Gift-Wrap Obsessed Much?

I am slightly obsessed with wrapping and packaging Christmas gifts. Fine. More than obsessed. Obsessive/compulsive may more accurately describe my tendencies. I just can’t help but keep moving the target, even after I’ve told myself the cheap dollar store wrapping paper will do. Truth is…it doesn’t. It’s cheap. It rips easily. You can often see through it (defeating the purpose of wrapping paper altogether). And it is never quite pretty enough.

So I go out and buy more gift-wrapping accoutrements.

Those magazine articles don’t help – with spreads of Christmas gifts donning DIY wrapping paper, stenciled gifts tags, sprigs of fresh holly and real turtle doves (okay, the last one is a minor exaggeration) have ruined me altogether. Because I WANT THAT.

And the whole myth, the magical “JOY” of wrapping gifts, falls severely short of expectations. It’s as if Christmas amnesia sets in…or denial…and I believe yet again that if I set the mood with plenty of holiday lighting, festive music and hot chocolate, wrapping will be more enjoyable…this time.


For some reason, I never anticipate the incredible amount of physical exertion wrapping presents require. Why do I just feel like I ran a half-marathon??

And I get SO thirsty. Why am I SO thirsty?

And I lose stuff. Even with the tape that straps to my hand. And the losing stuff, repeatedly, provokes a sort of Christmas insanity. Where are my scissors? They were…JUST…HERE!! *gritting teeth* What!? I’m out of tape again???? NO!!!!!

Did I…did I just get a paper cut? OH-MY-GOSH, I…am…bleeding. I have a Christmas paper cut! Are you kidding me?

And the achy-ness – the physical pain of hours of pulling paper tautly over the edges of even the most manageable boxes. So much pain. But pop some aspirin cuz’…must…keep…wrapping.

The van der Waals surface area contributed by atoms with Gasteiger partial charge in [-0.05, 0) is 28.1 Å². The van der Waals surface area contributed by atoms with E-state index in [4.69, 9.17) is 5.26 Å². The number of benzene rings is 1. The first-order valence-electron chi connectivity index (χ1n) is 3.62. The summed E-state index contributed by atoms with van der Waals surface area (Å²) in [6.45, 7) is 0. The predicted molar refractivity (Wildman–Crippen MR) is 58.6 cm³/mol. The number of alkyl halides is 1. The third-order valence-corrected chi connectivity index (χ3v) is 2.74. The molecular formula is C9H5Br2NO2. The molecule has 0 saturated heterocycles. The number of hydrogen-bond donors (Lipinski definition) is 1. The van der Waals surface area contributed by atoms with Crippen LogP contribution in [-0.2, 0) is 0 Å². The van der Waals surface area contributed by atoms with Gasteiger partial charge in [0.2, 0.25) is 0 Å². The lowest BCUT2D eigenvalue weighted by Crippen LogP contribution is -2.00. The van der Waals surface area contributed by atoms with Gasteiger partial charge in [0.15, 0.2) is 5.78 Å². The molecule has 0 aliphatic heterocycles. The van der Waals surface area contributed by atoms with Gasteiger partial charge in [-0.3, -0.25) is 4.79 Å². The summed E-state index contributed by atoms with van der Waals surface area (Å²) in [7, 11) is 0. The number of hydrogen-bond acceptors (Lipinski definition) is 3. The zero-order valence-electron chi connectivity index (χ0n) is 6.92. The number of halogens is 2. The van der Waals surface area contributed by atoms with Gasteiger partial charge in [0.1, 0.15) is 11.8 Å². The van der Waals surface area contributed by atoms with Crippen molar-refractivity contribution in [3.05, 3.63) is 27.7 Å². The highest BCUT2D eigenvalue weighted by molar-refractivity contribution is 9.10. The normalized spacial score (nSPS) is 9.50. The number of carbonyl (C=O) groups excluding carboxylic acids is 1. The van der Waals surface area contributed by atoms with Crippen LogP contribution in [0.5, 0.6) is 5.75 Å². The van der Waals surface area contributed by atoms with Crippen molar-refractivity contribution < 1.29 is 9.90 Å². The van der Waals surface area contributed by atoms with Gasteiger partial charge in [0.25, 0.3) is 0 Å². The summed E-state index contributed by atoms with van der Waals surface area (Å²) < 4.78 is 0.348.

And, just wait, because at least one of my gifts will be so oddly shaped that no amount of wrapping skill or experience will suffice. Really, I should just drop those gifts in bags. But bags feel like a cop-out. Besides, I can’t find a bag wide enough. So I try to wrap the gift, while feeling all sorts of buyer’s remorse. But the ends of the paper won’t fold in neatly and instead gets crinkled and cracked. Or just as I am finishing, something (probably one of the eighteen sharp edges on said object) pokes through the paper. And I’m like “NOOOOOOOO!!!!”

Deep breaths and a lot of self-talk…”It’s fine. It’s totally fine. It’s just going to rip again, so I am NOT rewrapping it. No…NO. I’m not rewrapping over some little tear. That’s just crazy talk.”

*Cut to scene where I am again wrapping this same item, wrestling it like an alligator until the edges tear the paper again. And crying a little.*

Paper is everywhere. Bows scattered. Tape reserves dangerously low. Scissors missing…again. Back aching. Head throbbing. Paper cuts bleeding. Is it the twelfth day of Christmas already??!?

Then I look up and realize I’ve only wrapped a total of…three and a half presents. There are twenty-five more to go, and that’s not counting a bajillion tiny stocking stuffers, including socks (and how does one wrap socks???)

An overwhelming desire to assume the fetal position consumes me…

But, no. NO. Must…keep…wrapping. And…stamping gift tags. Can’t…stop…the madness…

Help a Sister Out!